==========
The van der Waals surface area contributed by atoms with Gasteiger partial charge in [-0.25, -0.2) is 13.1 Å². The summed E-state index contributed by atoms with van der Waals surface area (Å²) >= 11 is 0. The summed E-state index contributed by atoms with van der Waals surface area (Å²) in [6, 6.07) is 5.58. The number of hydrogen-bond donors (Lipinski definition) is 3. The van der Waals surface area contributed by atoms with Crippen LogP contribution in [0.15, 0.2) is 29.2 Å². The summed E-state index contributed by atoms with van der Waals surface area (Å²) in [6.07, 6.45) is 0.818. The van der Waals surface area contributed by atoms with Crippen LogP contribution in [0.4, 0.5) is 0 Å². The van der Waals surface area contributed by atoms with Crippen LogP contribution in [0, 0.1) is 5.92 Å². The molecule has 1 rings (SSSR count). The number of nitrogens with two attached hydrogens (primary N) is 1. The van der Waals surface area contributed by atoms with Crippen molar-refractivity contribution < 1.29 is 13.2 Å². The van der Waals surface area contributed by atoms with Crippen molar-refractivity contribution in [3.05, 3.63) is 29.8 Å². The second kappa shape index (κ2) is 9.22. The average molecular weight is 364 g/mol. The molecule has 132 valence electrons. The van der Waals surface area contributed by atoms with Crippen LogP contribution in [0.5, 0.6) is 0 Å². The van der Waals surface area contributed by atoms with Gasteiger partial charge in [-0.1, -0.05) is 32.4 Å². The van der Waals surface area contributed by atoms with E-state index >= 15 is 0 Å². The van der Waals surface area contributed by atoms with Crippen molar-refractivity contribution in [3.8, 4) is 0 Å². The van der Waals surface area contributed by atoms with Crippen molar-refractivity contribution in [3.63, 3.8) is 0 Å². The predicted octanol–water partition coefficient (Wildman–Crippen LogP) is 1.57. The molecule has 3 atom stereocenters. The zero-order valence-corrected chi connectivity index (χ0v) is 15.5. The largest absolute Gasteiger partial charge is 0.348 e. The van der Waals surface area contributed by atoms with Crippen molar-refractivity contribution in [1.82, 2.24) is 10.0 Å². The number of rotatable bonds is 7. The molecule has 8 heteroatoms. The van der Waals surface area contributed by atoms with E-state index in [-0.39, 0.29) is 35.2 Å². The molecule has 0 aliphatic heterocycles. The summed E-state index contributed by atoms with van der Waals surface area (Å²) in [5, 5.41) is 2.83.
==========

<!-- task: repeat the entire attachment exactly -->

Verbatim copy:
The van der Waals surface area contributed by atoms with Gasteiger partial charge in [-0.25, -0.2) is 13.1 Å². The summed E-state index contributed by atoms with van der Waals surface area (Å²) >= 11 is 0. The summed E-state index contributed by atoms with van der Waals surface area (Å²) in [6, 6.07) is 5.58. The number of hydrogen-bond donors (Lipinski definition) is 3. The van der Waals surface area contributed by atoms with Crippen LogP contribution in [0.15, 0.2) is 29.2 Å². The summed E-state index contributed by atoms with van der Waals surface area (Å²) in [6.07, 6.45) is 0.818. The van der Waals surface area contributed by atoms with Crippen LogP contribution in [0.4, 0.5) is 0 Å². The van der Waals surface area contributed by atoms with Crippen LogP contribution in [0, 0.1) is 5.92 Å². The molecule has 1 rings (SSSR count). The number of nitrogens with two attached hydrogens (primary N) is 1. The van der Waals surface area contributed by atoms with Crippen molar-refractivity contribution < 1.29 is 13.2 Å². The van der Waals surface area contributed by atoms with Crippen molar-refractivity contribution in [3.05, 3.63) is 29.8 Å². The second kappa shape index (κ2) is 9.22. The average molecular weight is 364 g/mol. The molecule has 132 valence electrons. The van der Waals surface area contributed by atoms with Crippen LogP contribution in [0.5, 0.6) is 0 Å². The van der Waals surface area contributed by atoms with Gasteiger partial charge in [-0.1, -0.05) is 32.4 Å². The van der Waals surface area contributed by atoms with E-state index >= 15 is 0 Å². The van der Waals surface area contributed by atoms with Crippen molar-refractivity contribution in [3.8, 4) is 0 Å². The van der Waals surface area contributed by atoms with Crippen molar-refractivity contribution in [3.63, 3.8) is 0 Å². The predicted octanol–water partition coefficient (Wildman–Crippen LogP) is 1.57. The molecule has 3 atom stereocenters. The zero-order valence-corrected chi connectivity index (χ0v) is 15.5. The largest absolute Gasteiger partial charge is 0.348 e. The van der Waals surface area contributed by atoms with Crippen molar-refractivity contribution in [1.82, 2.24) is 10.0 Å². The number of rotatable bonds is 7. The molecule has 8 heteroatoms. The van der Waals surface area contributed by atoms with E-state index in [-0.39, 0.29) is 35.2 Å². The molecule has 0 aliphatic heterocycles. The summed E-state index contributed by atoms with van der Waals surface area (Å²) in [5, 5.41) is 2.83.